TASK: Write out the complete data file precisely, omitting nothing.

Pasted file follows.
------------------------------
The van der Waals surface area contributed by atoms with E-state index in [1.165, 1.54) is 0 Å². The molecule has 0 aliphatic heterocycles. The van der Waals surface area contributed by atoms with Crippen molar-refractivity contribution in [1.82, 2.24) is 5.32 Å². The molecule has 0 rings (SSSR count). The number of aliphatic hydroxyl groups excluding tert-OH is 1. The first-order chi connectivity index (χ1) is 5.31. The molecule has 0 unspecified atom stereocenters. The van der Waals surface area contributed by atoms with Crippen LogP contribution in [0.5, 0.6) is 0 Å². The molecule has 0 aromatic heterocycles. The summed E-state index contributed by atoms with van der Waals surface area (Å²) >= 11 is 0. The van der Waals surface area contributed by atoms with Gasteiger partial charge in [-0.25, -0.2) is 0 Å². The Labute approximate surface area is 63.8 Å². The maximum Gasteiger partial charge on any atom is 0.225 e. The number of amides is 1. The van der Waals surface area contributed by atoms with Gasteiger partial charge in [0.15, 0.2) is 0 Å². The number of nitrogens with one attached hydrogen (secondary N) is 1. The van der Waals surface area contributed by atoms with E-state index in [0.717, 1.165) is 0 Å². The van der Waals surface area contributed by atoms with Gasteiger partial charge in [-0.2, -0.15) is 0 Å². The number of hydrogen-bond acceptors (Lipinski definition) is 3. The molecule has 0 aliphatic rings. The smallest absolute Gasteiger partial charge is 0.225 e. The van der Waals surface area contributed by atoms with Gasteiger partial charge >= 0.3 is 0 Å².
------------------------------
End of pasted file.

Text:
The van der Waals surface area contributed by atoms with E-state index in [1.165, 1.54) is 0 Å². The molecule has 0 aliphatic heterocycles. The van der Waals surface area contributed by atoms with Crippen molar-refractivity contribution in [1.82, 2.24) is 5.32 Å². The molecule has 0 rings (SSSR count). The number of aliphatic hydroxyl groups excluding tert-OH is 1. The first-order chi connectivity index (χ1) is 5.31. The molecule has 0 unspecified atom stereocenters. The van der Waals surface area contributed by atoms with Crippen LogP contribution in [0.5, 0.6) is 0 Å². The molecule has 0 aromatic heterocycles. The summed E-state index contributed by atoms with van der Waals surface area (Å²) >= 11 is 0. The van der Waals surface area contributed by atoms with Gasteiger partial charge in [-0.25, -0.2) is 0 Å². The Labute approximate surface area is 63.8 Å². The maximum Gasteiger partial charge on any atom is 0.225 e. The number of amides is 1. The van der Waals surface area contributed by atoms with Gasteiger partial charge in [0.15, 0.2) is 0 Å². The number of nitrogens with one attached hydrogen (secondary N) is 1. The van der Waals surface area contributed by atoms with E-state index in [0.717, 1.165) is 0 Å². The van der Waals surface area contributed by atoms with Gasteiger partial charge in [-0.2, -0.15) is 0 Å². The number of hydrogen-bond acceptors (Lipinski definition) is 3. The molecule has 0 aliphatic rings. The smallest absolute Gasteiger partial charge is 0.225 e. The van der Waals surface area contributed by atoms with Gasteiger partial charge >= 0.3 is 0 Å².